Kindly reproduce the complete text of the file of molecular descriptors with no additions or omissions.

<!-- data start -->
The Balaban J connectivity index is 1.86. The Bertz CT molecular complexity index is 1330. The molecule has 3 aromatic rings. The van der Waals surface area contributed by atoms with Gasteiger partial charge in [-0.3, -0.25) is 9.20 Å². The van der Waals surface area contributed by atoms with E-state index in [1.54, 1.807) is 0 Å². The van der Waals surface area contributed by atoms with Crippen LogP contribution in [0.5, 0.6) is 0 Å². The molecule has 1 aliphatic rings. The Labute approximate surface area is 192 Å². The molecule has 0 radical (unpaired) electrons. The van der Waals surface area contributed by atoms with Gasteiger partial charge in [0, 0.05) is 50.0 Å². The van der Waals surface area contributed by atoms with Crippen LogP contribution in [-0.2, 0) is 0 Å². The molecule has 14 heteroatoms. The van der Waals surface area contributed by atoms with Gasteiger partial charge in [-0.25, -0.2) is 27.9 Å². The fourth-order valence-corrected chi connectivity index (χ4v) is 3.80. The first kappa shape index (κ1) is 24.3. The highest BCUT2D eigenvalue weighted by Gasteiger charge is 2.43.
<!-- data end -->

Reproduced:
The Balaban J connectivity index is 1.86. The Bertz CT molecular complexity index is 1330. The molecule has 3 aromatic rings. The van der Waals surface area contributed by atoms with Gasteiger partial charge in [-0.3, -0.25) is 9.20 Å². The van der Waals surface area contributed by atoms with E-state index in [1.54, 1.807) is 0 Å². The van der Waals surface area contributed by atoms with Crippen LogP contribution in [0.5, 0.6) is 0 Å². The molecule has 1 aliphatic rings. The Labute approximate surface area is 192 Å². The molecule has 0 radical (unpaired) electrons. The van der Waals surface area contributed by atoms with Gasteiger partial charge in [0, 0.05) is 50.0 Å². The van der Waals surface area contributed by atoms with Crippen LogP contribution in [-0.2, 0) is 0 Å². The molecule has 14 heteroatoms. The van der Waals surface area contributed by atoms with Gasteiger partial charge in [-0.25, -0.2) is 27.9 Å². The fourth-order valence-corrected chi connectivity index (χ4v) is 3.80. The first kappa shape index (κ1) is 24.3. The highest BCUT2D eigenvalue weighted by Gasteiger charge is 2.43.